A researcher at Yale is examining this "postal treasure trove," which is packed with all sorts of historical artifacts. 

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Springfield Mayor Domenic Sarno is booting the three historical commission members who previously opposed MGM’s design plans. The mayor’s office denies there’s a connection.

Uncle Pockets / Flickr Creative Commons

Music can be a powerful, transformative tool in the quest for social change. Protest songs are the songs associated with a particular movement.

Earlier this month, Janelle Monáe and Wondaland produced the searing protest song "Hell You Talmbout." Nearly seven minutes long, it's a tribute to a long list of black men and women lost, and has been performed alongside protesters at Black Lives Matter rallies.

Chion Wolf / WNPR

Raouf Mama is a beloved storyteller by children and adults familiar with his books Why Goats Smell Bad and Why Monkeys Live in TreesHis love of storytelling stems from a long and honorable oral tradition that goes back to the ancient empire of Mali, when people preserved the lessons of life in memory instead of on the written page.

Raouf says we each have a story of belonging and identity. He uses his stories to entertain, comfort, and most of all as a tool to enlighten students.

NASA / Wikimedia Commons

Atlas Obscura considers itself a "friendly tour-guide to the world's most wondrous places" -- a number of which can be found right here in Connecticut. 

Neanderthals have long been recognized as humans’ closest relatives. They were highly intelligent, skilled hunters, with a rugged build, and a knack for toolmaking.

People entering North Adams will soon see new signs that highlight the past, present and future of Massachusetts’ smallest city.

For the pious Puritans of early America, witchcraft was a crime of the highest order.

Back then, the term "witch hunt" was not just an expression: In 1692, 19 women and men were hanged and one pressed to death with stones after being found guilty of witchcraft.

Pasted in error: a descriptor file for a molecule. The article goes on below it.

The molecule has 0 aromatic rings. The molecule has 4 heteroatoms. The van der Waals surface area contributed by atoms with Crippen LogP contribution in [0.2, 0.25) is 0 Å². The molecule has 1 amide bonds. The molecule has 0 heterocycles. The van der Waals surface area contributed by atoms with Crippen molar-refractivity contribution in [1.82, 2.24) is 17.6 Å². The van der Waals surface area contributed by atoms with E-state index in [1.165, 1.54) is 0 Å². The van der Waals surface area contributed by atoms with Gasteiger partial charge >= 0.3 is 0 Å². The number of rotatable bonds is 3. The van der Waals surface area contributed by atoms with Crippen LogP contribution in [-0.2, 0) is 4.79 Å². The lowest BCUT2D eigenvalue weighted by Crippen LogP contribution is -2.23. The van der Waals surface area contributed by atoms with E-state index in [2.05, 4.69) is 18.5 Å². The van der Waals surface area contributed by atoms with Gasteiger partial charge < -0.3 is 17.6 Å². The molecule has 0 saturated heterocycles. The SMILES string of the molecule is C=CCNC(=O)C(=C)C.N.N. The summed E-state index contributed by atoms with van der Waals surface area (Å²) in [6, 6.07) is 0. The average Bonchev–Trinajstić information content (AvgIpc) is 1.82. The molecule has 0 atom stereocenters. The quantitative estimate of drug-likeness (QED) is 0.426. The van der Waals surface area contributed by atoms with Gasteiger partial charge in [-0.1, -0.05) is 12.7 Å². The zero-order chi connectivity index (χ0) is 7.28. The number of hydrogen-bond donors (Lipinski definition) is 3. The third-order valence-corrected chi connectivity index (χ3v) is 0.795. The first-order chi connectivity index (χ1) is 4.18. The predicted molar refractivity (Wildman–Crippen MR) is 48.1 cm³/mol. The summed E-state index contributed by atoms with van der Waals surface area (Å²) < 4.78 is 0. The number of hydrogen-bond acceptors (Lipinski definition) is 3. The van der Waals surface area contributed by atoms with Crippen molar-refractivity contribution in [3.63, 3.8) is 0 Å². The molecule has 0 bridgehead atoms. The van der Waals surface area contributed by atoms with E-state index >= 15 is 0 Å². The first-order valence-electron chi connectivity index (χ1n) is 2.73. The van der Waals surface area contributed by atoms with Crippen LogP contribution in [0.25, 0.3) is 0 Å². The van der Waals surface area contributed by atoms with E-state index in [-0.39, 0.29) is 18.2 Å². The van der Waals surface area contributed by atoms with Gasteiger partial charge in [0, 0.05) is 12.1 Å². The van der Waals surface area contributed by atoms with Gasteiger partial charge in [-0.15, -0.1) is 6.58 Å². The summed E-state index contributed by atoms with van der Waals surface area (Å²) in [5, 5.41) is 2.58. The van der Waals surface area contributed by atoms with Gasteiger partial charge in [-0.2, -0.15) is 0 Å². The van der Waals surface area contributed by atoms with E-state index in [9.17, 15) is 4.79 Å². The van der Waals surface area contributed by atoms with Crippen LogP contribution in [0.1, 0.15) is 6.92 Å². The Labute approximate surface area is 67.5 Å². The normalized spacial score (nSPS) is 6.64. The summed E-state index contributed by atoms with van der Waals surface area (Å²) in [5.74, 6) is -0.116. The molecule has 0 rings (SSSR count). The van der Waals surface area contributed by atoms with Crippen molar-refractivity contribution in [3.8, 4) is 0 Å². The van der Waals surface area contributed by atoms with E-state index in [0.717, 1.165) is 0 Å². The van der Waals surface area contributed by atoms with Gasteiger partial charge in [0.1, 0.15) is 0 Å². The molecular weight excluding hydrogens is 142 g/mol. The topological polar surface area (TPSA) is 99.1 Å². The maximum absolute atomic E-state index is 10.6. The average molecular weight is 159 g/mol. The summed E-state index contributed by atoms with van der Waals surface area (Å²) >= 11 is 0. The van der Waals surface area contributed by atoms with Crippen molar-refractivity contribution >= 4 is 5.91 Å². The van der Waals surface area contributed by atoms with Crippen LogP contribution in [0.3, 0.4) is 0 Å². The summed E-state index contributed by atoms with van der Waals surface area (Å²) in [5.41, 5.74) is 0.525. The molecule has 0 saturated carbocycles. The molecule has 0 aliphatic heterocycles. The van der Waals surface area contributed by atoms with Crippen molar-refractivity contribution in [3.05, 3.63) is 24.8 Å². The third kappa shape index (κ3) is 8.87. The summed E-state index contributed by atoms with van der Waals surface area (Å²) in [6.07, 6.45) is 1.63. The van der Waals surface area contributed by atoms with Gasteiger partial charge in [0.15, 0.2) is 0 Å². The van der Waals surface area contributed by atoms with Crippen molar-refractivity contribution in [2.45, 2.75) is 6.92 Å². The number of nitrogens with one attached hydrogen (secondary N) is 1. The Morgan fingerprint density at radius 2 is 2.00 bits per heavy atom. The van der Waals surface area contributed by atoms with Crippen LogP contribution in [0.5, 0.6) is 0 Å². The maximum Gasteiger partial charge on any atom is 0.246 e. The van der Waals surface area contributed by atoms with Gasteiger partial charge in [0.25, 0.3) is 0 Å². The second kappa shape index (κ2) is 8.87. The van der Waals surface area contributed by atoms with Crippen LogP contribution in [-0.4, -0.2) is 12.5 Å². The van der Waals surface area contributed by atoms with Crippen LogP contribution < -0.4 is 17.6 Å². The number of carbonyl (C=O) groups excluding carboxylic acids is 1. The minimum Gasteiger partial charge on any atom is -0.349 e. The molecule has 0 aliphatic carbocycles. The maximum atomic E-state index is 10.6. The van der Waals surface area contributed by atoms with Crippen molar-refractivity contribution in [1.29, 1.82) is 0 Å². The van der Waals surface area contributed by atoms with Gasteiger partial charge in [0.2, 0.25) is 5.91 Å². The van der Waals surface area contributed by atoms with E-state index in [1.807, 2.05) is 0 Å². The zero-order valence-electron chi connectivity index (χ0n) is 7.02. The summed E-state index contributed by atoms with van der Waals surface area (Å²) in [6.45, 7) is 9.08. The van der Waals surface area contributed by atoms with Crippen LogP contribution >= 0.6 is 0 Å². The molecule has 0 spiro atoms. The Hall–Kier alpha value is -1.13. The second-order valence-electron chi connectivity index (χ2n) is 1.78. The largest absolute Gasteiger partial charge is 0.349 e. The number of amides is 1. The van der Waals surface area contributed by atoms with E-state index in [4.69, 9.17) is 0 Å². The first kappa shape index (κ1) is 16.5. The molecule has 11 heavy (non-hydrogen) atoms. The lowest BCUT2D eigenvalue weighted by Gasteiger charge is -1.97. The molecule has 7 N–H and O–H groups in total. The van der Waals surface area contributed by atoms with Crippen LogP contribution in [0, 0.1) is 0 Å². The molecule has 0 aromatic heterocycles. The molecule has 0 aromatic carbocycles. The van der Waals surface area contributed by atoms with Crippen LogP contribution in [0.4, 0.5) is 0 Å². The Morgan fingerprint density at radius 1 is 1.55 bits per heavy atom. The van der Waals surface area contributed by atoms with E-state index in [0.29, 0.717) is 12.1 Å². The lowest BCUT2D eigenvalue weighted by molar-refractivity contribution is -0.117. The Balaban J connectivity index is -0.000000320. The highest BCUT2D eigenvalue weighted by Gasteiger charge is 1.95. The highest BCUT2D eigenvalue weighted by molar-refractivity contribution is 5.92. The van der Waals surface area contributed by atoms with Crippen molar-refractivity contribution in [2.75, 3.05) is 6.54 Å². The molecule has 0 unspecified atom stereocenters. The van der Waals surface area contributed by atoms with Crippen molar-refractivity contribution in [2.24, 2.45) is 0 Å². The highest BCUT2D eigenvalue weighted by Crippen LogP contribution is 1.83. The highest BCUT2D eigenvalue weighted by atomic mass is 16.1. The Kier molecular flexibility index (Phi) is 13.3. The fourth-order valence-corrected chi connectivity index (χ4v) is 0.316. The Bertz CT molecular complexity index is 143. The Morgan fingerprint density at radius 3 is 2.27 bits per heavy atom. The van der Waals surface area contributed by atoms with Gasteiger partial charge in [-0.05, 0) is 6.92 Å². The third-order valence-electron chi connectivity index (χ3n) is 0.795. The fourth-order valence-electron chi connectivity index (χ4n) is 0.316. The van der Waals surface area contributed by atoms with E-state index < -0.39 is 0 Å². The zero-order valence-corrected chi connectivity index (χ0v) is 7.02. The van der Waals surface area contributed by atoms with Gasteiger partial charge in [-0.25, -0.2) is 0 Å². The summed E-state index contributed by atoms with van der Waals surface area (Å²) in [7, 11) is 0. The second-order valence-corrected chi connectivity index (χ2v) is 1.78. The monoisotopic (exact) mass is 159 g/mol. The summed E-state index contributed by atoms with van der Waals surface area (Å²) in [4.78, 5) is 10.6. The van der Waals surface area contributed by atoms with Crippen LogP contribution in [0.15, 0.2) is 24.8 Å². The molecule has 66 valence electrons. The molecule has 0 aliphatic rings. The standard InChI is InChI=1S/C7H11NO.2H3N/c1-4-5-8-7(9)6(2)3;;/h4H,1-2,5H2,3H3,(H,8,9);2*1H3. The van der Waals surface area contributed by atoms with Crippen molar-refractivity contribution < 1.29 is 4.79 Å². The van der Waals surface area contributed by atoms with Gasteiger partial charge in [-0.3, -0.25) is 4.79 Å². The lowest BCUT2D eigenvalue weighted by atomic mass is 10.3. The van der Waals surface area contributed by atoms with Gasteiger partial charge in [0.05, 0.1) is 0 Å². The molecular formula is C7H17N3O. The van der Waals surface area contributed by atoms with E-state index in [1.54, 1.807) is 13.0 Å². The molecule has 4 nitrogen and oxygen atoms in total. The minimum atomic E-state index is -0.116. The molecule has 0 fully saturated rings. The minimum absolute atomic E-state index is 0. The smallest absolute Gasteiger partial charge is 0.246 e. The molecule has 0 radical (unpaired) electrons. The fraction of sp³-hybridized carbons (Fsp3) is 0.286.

In her book The Witches, author Stacy Schiff follows the buildup of fear and outrageous tales of consorting with the devil. The witch trials were set in motion by two young Salem girls in the grip of strange and disturbing symptoms.

A resolution repudiating Connecticut's claim that another aviator beat the Wright brothers as first in flight has cleared a committee in the Ohio Senate.

Chion Wolf / WNPR

Ta-Nehisi Coates is one of the most important voices in America today. He made the case for reparations last summer when he argued that it's time for America to confront the impact of slavery, Jim Crow, and other discriminatory policies that have consistently denied African Americans opportunities afforded other Americans. He says until we admit to the debts accrued from years of racism, we can never be whole.

Chion Wolf / WNPR

   

A judge in 17th century Connecticut ruled on the thorniest of problems. Some of these included ruling on a piglet’s paternity, who was to blame for faulty shoes, and whether illicit sex had occurred on a boat sailing to Stamford. 

alphaville / Flickr

Justin Lifflander wanted nothing more than to become a spy for the CIA. Growing up during the Cold War, he practiced spying on friends, family, and schoolmates in preparation for what he thought would be a career full of high-tech gadgetry and secret rendezvous. When Lifflander was finally assigned to the U.S. Embassy in Moscow in 1987, he thought his dream was coming true.

What followed was something Lifflander could never have predicted. He was a mechanic at the embassy, then an inspector of Soviet missile sights, and then a suspected American agent followed at every turn by the KGB. Lifflander found himself living in a world which very much resembled his childhood dream -- but he was never a spy.

“I can look out my window next to my desk and see where my grandfather was born on Ferry Street and where my mother was born on Garden Court Street,” says the late Sen. Ted Kennedy. “My father was born on Meridian Street in East Boston.”

Those words are from a Kennedy oral history, recorded in 2005 by scholars from the University of Virginia.

Robert Benson Photography

A new play premieres this weekend as part of a gala event celebrating the hundredth anniversary of a synagogue in Chester, Connecticut called Congregation Beth Shalom Rodfe Zedek.

The play is called “100 Years in 36 Minutes.” Its co-writer, Lary Bloom, came to the WNPR studios earlier this week to talk about it.

Chion Wolf / WNPR

Raouf Mama is a beloved storyteller by children and adults familiar with his books Why Goats Smell Bad and Why Monkeys Live in TreesHis love of storytelling stems from a long and honorable oral tradition that goes back to the ancient empire of Mali, when people preserved the lessons of life in memory instead of on the written page.

Raouf says we each have a story of belonging and identity. He uses his stories to entertain, comfort, and most of all as a tool to enlighten students.